New mashup site stirs gnashing at SAG, elsewhere
Plenty of people fantasize about meeting celebrities. How about inhabiting their bodies and mouthing their lines?
A new website called Mashface lets users choose photos of celebrities and superimpose webcam recordings and sound effects to make -- presumably -- humorous video messages that they can post on social network sites like YouTube. "You can do things like make Britney give parenting advice, or have Brad Pitt remind your friend of something stupid he did the night before," touts a press release from the site's creator, Montreal-based Xtranormal Technology Inc.
But Mashface wasn't drawing laughs from the Screen Actors Guild, which has been fighting to protect the exploitation of actors' images and likenesses on the Web. "I'm sorry, it's not a harmless form of expression when you're taking people's images and holding them up to ridicule,'' says Kent McCord, who chairs SAG's new-technologies committee and who played recurring roles on "Dragnet" and "Adam-12," among other series. "It's a violation of the law."
Ricky Cheung, executive producer of Xtranormal, disputes that assessment, saying the images on Mashface are a form of parody and therefore covered by the "fair use" doctrine under federal copyright law. The company launched Mashface two weeks ago to help drive traffic to another website that allows people to make their own animated movies, and has since drawn 50,000 visitors, Cheung says.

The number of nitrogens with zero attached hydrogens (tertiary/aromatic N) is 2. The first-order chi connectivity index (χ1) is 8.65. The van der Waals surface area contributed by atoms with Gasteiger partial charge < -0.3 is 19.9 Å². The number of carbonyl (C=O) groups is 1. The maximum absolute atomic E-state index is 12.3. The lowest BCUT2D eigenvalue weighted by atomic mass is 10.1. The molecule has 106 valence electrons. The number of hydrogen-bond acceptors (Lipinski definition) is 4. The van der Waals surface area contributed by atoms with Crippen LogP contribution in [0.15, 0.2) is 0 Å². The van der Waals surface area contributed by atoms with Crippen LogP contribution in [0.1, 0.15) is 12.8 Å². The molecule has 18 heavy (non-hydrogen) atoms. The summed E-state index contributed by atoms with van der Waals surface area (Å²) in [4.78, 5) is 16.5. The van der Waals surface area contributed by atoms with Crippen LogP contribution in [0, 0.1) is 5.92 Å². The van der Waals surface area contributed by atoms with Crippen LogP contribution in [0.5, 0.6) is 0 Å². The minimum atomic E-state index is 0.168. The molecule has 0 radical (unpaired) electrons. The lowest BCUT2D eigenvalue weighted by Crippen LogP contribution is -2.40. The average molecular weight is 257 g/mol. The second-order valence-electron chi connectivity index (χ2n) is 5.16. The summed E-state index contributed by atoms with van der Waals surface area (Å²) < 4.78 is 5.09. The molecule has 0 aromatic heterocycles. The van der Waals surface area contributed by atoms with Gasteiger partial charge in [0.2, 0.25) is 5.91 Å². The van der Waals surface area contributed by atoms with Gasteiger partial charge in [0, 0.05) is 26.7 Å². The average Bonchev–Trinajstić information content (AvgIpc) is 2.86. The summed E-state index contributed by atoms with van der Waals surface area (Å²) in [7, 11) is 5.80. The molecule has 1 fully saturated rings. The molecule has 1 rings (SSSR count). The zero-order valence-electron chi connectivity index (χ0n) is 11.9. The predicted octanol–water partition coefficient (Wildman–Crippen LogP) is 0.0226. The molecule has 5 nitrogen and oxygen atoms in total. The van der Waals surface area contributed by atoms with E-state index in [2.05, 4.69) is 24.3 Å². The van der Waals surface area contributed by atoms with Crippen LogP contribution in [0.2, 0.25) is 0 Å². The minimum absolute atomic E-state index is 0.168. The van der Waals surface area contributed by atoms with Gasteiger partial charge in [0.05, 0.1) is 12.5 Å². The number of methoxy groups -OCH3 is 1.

Actors have long been sensitive to how their images are used. The guild joined Fred Astaire's widow in 1999 to push successfully for a California law to protect the images of deceased celebrities after a commercial featured Astaire dancing with a Dirt Devil vacuum cleaner. Then last year, California passed a more comprehensive protection law after Marilyn Monroe's face began appearing in unauthorized products, including "Marilyn Monroe hipster panties" sold on the Internet.
More recently, SAG balked at a studio proposal that would allow the studios to sell or license excerpts of TV shows and movies for use on the Internet, cellphones and other new-media devices without actors' consent. Instead, the studios proposed obtaining blanket consent at the time an actor is hired. The sides are still haggling over just how that would work.
Barry Tyerman, an entertainment attorney whose celebrity clients include Robert Redford and Sean Connery, says he is not familiar with Mashface but believes it typifies the widespread exploitation of actors' images across the Web.
"We spend a fair amount of time writing cease-and-desist letters to various websites,'' he says. "It's like stamping out ants at a picnic."
-- Richard Verrier
Photo: A mashup from Mashface.com